We all know millennials are changing the face of business and industry. And nowhere is this more apparent than in retail. In all developed economies, the traditional “High Street” is either disappearing fast – or evolving quickly to survive. The same is true across almost all industries.
The truth is that millennials have grown up with technology. Most can’t remember a pre-internet age and increasingly few can remember a time before smartphones. So, today, we want everything here and now, delivered quickly and easily. This calls for creativity and technological excellence from e-commerce sites and apps.
A good UK example is the way we engage with The National Lottery. The Lottery has been around for close to a quarter of a century. Today, most young people who play the National Lottery will play the lottery online but the way we engage with it has evolved and is continuing to do so – particularly for millennials.
And this is a fiercely competitive world that can change quickly. Around half the UK’s total population – 32 million people – play the Lottery regularly. This is a huge business. And, for millennials, a creative approach like Lottoland’s app is of paramount importance. In fact, it’s a prerequisite.
Of course, the same is true in all forms of retail – but it is even more acute when there are invisible or “paper” transactions only, as with the Lottery or insurance deals, banking, gambling, and a whole host of other business areas.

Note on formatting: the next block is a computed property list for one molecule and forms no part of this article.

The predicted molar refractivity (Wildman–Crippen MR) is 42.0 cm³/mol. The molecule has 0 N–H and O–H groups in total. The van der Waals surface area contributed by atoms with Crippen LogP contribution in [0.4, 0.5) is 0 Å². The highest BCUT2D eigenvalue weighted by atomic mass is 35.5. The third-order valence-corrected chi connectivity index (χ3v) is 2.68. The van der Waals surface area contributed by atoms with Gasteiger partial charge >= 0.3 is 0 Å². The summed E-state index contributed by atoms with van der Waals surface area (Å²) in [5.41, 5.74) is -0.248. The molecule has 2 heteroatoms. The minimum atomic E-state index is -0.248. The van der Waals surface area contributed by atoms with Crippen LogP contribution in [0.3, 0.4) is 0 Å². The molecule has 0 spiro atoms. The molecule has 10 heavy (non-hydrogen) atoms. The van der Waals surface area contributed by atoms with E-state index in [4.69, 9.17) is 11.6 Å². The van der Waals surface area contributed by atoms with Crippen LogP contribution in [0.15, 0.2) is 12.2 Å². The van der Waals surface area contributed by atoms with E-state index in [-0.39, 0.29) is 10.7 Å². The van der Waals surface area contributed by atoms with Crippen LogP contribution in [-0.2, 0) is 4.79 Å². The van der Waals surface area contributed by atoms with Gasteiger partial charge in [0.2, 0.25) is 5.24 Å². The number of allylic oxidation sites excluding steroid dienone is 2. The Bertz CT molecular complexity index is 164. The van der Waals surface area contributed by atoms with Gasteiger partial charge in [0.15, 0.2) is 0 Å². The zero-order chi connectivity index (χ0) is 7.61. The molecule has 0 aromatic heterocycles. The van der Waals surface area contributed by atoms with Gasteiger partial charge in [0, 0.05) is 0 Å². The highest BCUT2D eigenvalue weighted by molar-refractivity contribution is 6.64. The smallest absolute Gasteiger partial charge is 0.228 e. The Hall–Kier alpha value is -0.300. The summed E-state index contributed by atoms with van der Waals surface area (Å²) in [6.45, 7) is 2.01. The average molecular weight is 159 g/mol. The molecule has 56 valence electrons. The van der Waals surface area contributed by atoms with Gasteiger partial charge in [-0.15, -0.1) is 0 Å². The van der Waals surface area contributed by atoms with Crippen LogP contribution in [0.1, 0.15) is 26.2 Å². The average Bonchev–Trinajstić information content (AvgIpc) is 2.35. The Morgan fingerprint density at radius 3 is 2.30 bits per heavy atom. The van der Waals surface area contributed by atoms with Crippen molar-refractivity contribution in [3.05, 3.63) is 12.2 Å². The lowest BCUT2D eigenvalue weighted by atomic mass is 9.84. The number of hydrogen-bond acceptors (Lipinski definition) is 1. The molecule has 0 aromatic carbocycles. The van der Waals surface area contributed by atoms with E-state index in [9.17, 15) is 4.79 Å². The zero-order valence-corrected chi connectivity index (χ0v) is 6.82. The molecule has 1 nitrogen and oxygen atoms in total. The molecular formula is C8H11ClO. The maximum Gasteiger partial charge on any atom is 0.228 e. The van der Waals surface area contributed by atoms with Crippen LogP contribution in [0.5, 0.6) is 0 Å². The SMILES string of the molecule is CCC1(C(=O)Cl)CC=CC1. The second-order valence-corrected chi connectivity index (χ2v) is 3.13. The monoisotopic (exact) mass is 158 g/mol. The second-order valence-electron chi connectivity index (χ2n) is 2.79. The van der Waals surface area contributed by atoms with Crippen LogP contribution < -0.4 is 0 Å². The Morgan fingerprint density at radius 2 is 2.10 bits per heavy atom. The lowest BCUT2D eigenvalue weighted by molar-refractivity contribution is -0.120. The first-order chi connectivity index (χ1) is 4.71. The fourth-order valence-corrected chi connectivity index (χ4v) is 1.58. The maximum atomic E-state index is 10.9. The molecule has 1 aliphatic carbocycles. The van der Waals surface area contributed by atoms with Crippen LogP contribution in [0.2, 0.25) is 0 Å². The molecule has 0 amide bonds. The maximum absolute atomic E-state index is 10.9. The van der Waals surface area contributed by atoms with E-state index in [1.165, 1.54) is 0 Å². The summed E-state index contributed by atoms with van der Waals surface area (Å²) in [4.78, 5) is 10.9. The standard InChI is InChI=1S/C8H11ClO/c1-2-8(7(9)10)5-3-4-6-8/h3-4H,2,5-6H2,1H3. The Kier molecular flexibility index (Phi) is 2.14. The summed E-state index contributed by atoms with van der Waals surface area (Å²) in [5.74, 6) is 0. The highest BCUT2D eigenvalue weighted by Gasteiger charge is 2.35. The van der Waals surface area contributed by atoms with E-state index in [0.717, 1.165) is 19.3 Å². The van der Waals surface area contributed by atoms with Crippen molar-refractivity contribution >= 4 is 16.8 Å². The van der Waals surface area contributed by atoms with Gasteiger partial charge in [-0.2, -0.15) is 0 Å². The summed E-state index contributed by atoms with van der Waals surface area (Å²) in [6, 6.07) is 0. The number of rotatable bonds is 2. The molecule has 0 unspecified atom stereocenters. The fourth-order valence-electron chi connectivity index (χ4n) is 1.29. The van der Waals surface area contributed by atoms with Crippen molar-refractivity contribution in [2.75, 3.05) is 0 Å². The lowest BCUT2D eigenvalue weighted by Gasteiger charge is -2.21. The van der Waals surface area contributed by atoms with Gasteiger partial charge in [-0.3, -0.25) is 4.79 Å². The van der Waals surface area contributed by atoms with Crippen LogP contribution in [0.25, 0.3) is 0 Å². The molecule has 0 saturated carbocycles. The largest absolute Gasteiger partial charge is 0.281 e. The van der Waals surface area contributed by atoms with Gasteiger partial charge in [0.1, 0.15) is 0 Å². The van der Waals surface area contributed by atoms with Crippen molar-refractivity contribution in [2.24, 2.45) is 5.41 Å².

As millennials age, so their purchasing power increases. So, for tomorrow’s economy, it goes without saying that technological excellence becomes more important still. Today’s millennial consumers use multiple devices to buy the things they want and their mobile devices have already become handheld wallets.
So, retailers have to provide user-friendly and well streamlined processes to engage and retain millennial customers. This is why coffee chains use dedicated apps, for example, to enable customers to pay more easily whilst simultaneously giving them extra perks like regular discounts or free drinks.
But it goes a lot further than this. According to one study, millennials’ parents are changing their shopping habits to mimic those of their children. And the knock-on effect of this is that old ways of retailing will fall by the wayside, inevitably, and at an increasing pace as they can no longer rely on the older demographic market.
This is proven in the decline of the UK High Street. Figures in the run-up to Christmas 2017 showed that decline happening at its fastest rate for five years – yet the ability to shop easily online has been with UK consumers now for 20 years.
The decline of traditional retail has been widely predicted for a long time but, now, it seems, it’s finally actually happening. Quite where all the cards will fall remains unclear. But what is clear is that retailers everywhere need to engage with millennials in the way millennials want to be engaged – or they surely face extinction. And, for the traditional High Street, that means offering an experience somehow that simply cannot be replicated online.